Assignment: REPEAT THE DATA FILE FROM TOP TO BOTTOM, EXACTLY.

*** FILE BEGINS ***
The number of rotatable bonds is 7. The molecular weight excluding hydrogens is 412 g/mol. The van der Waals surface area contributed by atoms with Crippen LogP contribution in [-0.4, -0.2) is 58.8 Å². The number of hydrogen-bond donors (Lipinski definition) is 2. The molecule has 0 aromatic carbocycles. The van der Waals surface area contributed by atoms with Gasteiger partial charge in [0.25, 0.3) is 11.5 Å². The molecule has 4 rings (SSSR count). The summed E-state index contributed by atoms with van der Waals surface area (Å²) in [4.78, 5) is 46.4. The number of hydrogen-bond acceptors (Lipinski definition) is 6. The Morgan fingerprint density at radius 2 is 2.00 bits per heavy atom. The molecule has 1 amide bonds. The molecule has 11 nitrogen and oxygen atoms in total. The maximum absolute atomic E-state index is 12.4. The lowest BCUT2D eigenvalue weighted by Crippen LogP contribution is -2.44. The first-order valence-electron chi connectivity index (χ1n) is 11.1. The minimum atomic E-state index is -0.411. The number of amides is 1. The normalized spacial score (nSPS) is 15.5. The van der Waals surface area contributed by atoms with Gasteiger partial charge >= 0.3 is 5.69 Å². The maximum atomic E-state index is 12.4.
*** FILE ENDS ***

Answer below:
The number of rotatable bonds is 7. The molecular weight excluding hydrogens is 412 g/mol. The van der Waals surface area contributed by atoms with Crippen LogP contribution in [-0.4, -0.2) is 58.8 Å². The number of hydrogen-bond donors (Lipinski definition) is 2. The molecule has 0 aromatic carbocycles. The van der Waals surface area contributed by atoms with Gasteiger partial charge in [0.25, 0.3) is 11.5 Å². The molecule has 4 rings (SSSR count). The summed E-state index contributed by atoms with van der Waals surface area (Å²) in [4.78, 5) is 46.4. The number of hydrogen-bond acceptors (Lipinski definition) is 6. The Morgan fingerprint density at radius 2 is 2.00 bits per heavy atom. The molecule has 1 amide bonds. The molecule has 11 nitrogen and oxygen atoms in total. The maximum absolute atomic E-state index is 12.4. The lowest BCUT2D eigenvalue weighted by Crippen LogP contribution is -2.44. The first-order valence-electron chi connectivity index (χ1n) is 11.1. The minimum atomic E-state index is -0.411. The number of amides is 1. The normalized spacial score (nSPS) is 15.5. The van der Waals surface area contributed by atoms with Gasteiger partial charge >= 0.3 is 5.69 Å². The maximum atomic E-state index is 12.4.